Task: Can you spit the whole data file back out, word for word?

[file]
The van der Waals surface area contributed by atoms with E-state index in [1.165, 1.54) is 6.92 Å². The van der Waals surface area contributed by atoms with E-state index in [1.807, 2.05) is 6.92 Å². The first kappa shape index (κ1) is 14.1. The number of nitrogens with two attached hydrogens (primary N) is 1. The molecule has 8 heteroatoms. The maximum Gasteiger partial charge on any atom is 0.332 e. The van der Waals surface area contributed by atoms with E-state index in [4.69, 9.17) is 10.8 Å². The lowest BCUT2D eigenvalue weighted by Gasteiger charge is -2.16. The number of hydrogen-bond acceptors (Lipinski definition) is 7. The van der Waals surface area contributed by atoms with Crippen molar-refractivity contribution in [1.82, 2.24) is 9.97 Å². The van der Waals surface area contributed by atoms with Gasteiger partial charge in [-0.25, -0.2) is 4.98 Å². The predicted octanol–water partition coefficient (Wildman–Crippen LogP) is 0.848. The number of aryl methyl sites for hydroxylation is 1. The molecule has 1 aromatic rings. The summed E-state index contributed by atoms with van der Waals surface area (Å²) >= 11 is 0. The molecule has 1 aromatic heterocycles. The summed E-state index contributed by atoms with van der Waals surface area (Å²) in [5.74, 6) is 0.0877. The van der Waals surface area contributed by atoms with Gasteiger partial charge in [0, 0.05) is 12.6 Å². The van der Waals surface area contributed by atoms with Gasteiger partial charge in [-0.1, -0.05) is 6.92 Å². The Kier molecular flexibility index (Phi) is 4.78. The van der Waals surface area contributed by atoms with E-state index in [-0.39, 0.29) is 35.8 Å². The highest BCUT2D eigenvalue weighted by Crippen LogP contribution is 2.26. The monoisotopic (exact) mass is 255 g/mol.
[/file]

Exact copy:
The van der Waals surface area contributed by atoms with E-state index in [1.165, 1.54) is 6.92 Å². The van der Waals surface area contributed by atoms with E-state index in [1.807, 2.05) is 6.92 Å². The first kappa shape index (κ1) is 14.1. The number of nitrogens with two attached hydrogens (primary N) is 1. The molecule has 8 heteroatoms. The maximum Gasteiger partial charge on any atom is 0.332 e. The van der Waals surface area contributed by atoms with E-state index in [4.69, 9.17) is 10.8 Å². The lowest BCUT2D eigenvalue weighted by Gasteiger charge is -2.16. The number of hydrogen-bond acceptors (Lipinski definition) is 7. The van der Waals surface area contributed by atoms with Crippen molar-refractivity contribution in [1.82, 2.24) is 9.97 Å². The van der Waals surface area contributed by atoms with Gasteiger partial charge in [-0.25, -0.2) is 4.98 Å². The predicted octanol–water partition coefficient (Wildman–Crippen LogP) is 0.848. The number of aryl methyl sites for hydroxylation is 1. The molecule has 1 aromatic rings. The summed E-state index contributed by atoms with van der Waals surface area (Å²) >= 11 is 0. The molecule has 1 aromatic heterocycles. The summed E-state index contributed by atoms with van der Waals surface area (Å²) in [5.74, 6) is 0.0877. The van der Waals surface area contributed by atoms with Gasteiger partial charge in [0, 0.05) is 12.6 Å². The van der Waals surface area contributed by atoms with Gasteiger partial charge in [-0.1, -0.05) is 6.92 Å². The Kier molecular flexibility index (Phi) is 4.78. The van der Waals surface area contributed by atoms with E-state index in [-0.39, 0.29) is 35.8 Å². The highest BCUT2D eigenvalue weighted by Crippen LogP contribution is 2.26. The monoisotopic (exact) mass is 255 g/mol.